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Robard - Microsoft Versus Motorola

Robard - Microsoft Versus Motorola

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Published by: ESTAnightshift on Dec 01, 2012
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12/04/2012

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ORDER- 1
UNITED STATES DISTRICT COURTWESTERN DISTRICT OF WASHINGTONAT SEATTLEMICROSOFT CORPORATION,Plaintiff,v.MOTOROLA, INC., et al.,Defendants.CASE NO. C10-1823JLRORDER GRANTINGMICROSOFT’S MOTIONDISMISSING MOTOROLA’SCLAIM FOR INJUNCTIVERELIEFMOTOROLA MOBILITY, INC., etal.,Plaintiffs,v.MICROSOFT CORPORATION,Defendant.
Case 2:10-cv-01823-JLR Document 607 Filed 11/30/12 Page 1 of 18
 
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ORDER- 2
I. INTRODUCTION
This matter is before the court on Plaintiff Microsoft Corporation’s (“Microsoft”)motion for partial summary judgment dismissing the relief of an injunction sought byDefendants Motorola, Inc., Motorola Mobility, Inc., and General Instrument Corporation(collectively, “Motorola”) for patent infringement of Motorola-owned H.264 standardessential patents subject to reasonable and non-discriminatory (“RAND”) commitments.(Mot. (Dkt. ## 139 (sealed), 141 (redacted))).
1
Having considered Microsoft’s motion,Motorola’s response (Resp. (Dkt. # 143)), Microsoft’s reply (Reply (Dkt. # 152)), allattachments to the briefing, and the governing law, and having heard oral argument onMay 7, 2012, the court GRANTS Microsoft’s motion (Dkt. # 139).
II. BACKGROUNDA.
 
The IEEE and the ITU as Standard Setting Organizations
Microsoft and Motorola are both members of the Institute of Electrical andElectronics Engineers (“IEEE”) and the International Telecommunication Union (“ITU”).The IEEE and the ITU, neither of which are parties to the instant dispute, areinternational standards setting organizations. Standards setting organizations play asignificant role in the technology market by allowing companies to agree on commontechnological standards so that all compliant products will work together. Standardslower costs by increasing product manufacturing volume, and they increase price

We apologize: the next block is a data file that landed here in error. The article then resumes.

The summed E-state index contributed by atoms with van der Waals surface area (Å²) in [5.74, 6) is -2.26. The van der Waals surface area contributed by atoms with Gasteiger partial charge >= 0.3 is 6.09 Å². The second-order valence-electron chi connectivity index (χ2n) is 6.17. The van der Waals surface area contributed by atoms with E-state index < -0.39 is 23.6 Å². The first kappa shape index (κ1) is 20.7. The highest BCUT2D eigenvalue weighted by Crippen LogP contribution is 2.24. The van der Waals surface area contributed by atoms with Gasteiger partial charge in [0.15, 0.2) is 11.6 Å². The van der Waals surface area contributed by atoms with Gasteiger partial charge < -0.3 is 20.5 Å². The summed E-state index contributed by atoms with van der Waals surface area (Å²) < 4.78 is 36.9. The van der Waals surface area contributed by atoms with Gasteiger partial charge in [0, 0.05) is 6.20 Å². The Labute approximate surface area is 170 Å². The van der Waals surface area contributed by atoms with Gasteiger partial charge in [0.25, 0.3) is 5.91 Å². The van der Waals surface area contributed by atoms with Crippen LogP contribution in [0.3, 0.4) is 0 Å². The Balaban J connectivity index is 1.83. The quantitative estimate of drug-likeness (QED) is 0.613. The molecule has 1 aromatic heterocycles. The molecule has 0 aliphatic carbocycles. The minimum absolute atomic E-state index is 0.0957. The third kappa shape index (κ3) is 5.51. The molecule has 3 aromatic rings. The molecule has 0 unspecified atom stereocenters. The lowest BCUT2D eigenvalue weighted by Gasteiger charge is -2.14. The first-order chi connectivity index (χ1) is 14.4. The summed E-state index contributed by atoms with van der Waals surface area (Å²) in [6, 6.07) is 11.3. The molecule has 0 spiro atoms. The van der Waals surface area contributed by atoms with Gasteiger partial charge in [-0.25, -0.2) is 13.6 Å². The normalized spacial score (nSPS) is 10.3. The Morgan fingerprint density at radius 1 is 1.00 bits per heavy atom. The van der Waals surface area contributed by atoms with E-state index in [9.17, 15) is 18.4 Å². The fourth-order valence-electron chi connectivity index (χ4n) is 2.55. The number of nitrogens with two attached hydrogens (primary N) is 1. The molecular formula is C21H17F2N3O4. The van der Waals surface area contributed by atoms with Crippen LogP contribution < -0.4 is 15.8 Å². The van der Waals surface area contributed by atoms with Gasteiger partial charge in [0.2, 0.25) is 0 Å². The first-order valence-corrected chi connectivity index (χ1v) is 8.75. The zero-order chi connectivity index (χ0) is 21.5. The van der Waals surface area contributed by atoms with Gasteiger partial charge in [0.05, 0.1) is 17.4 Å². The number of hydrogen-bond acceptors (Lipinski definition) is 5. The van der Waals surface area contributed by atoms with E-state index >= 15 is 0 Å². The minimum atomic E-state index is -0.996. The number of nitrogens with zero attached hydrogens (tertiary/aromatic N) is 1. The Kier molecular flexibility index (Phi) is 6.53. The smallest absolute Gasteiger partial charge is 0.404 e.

1
While the parties in this action have both filed affirmative claims in this matter, becauseMicrosoft filed the complaint initiating the instant action, for purposes of this order, the courtnames Microsoft as the “plaintiff.”
Case 2:10-cv-01823-JLR Document 607 Filed 11/30/12 Page 2 of 18
 
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ORDER- 3
competition by eliminating “switching costs” for consumers who desire to switch fromproducts manufactured by one firm to those manufactured by another.One complication with standards is that it may be necessary to use patentedtechnology in order to practice them. If a patent claims technology selected by astandards setting organization, the patent is called an “essential patent.” Here, Motorolais the owner of numerous patents “essential” to certain standards established by the IEEEand the ITU. (
See
10/21/10 Motorola Offer Ltr. (Dkt. # 79-5); 10/29/10 Motorola OfferLtr. (Dkt. # 79-6) (see list of attachments).) In order to reduce the likelihood that ownersof essential patents will abuse their market power, many standards setting organizations,including the IEEE and the ITU, have adopted rules related to the disclosure andlicensing of essential patents. The policies often require or encourage members of thestandards setting organization to identify patents that are essential to a proposed standardand to agree to license their essential patents on RAND terms to anyone who requests alicense. Such rules help to ensure that standards do not allow essential patent owners toextort their competitors or prevent them from entering the marketplace.
B. Motorola’s Statements to the IEEE and the ITU
This lawsuit involves two standards—the IEEE 802.11 wireless local area network (“WLAN”) standard (“802.11 Standard) and the ITU H.264 advanced video codingtechnology standard (“H.264 Standard”).
2
(
See
 
generally
Compl. (Dkt. # 1); Am. Compl.
2
The ITU developed the H.264 Standard jointly with two other standard settingorganizations—the International Organization for Standardization and the InternationalElectrotechnical Commission. (Partial S.J. Order (Dkt. #188) at 3.)
Case 2:10-cv-01823-JLR Document 607 Filed 11/30/12 Page 3 of 18

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